Claudio recently graduated in 2021 with an MPhil in Energy Technologies from the University of Cambridge. His dissertation focused on projecting various electricity demand scenarios and evaluating the material implications (demands, emissions and economics) of energy technologies for Indonesia in the foreseeable future. Prior to Cambridge, he holds a Bachelor’s of Science in Petroleum Engineering from the Colorado School of Mines, with a focus on drilling and reservoir engineering. He is very excited to be part of the Resource Efficiency Collective, where he will be working on the TransFIRe project, aimed at identifying the best practices and benchmarks to increase resource efficiency within the foundation industries (chemicals, cement, ceramics, glass, metals and paper).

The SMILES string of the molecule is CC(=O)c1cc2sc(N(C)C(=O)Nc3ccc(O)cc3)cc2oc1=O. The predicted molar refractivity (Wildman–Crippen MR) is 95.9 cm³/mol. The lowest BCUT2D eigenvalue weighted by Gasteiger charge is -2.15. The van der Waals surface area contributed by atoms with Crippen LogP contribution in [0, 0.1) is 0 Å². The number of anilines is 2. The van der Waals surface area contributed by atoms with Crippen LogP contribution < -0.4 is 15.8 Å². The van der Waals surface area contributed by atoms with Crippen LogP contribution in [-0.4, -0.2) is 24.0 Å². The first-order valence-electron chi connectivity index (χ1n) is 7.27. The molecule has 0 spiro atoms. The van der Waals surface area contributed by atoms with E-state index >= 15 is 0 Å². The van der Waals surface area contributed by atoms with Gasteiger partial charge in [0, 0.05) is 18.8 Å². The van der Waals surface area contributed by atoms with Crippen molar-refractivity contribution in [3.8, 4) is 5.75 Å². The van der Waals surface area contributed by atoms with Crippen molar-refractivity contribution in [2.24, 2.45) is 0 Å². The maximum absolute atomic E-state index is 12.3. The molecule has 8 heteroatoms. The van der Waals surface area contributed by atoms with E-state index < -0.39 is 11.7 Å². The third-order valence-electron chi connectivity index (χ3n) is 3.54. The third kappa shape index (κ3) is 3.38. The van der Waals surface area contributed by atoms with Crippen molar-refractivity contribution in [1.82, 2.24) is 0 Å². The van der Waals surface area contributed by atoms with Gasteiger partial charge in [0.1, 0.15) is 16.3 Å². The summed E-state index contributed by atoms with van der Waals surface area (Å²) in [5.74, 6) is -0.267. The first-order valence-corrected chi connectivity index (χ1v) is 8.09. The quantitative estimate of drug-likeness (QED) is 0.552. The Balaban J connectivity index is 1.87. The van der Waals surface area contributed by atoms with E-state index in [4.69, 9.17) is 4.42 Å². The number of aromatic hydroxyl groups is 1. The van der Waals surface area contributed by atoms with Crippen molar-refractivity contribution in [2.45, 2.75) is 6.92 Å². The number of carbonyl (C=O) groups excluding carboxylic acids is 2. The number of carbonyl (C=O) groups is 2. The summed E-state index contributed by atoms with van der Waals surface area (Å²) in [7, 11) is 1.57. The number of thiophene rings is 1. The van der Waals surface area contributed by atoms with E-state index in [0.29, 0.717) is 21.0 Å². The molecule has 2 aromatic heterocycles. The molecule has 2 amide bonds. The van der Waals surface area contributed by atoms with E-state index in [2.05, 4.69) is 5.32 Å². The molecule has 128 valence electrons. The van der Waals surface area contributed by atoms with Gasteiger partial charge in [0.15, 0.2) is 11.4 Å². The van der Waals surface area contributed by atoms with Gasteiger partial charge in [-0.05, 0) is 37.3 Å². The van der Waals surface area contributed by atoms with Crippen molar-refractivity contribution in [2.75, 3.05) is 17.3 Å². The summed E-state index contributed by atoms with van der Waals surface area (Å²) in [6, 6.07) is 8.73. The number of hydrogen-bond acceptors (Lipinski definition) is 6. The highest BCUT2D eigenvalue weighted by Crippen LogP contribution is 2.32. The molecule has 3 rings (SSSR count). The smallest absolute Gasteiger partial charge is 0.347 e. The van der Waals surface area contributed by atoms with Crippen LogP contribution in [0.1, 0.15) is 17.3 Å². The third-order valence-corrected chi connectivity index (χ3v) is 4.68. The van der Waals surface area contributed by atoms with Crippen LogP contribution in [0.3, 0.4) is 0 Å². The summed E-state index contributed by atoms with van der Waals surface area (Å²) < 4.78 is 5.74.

Charalampos (Harry) Michalakakis (PhD Student)
Harry graduated from University College London with a 1st class honours MEng in Chemical Engineering with a dissertation on modelling the use of CO2 in enhanced oil recovery. He completed an MPhil in Energy Technologies at the University of Cambridge with a masters thesis on resource efficiency in ammonia production. He is continuing this research as a PhD student looking at methodologies of identifying resource savings in the chemical industry. Find him on Twitter.
Leonardo Paoli (PhD Student)
Leonardo graduated as a mechanical engineer from Imperial College London in 2014. During his undergraduate studies he conducted research on sustainability related topics such as sustainable transport policy and Life Cycle Assessment (LCA) of a hybrid concentrated solar power plant. After his graduation he worked as a Trainee for the European Commission in the Directorate General for Research and Innovation. Leonardo’s PhD aims to build an Ashby-type map for energy efficiency of conversion devices relating energy efficiency and cost to other physical variables.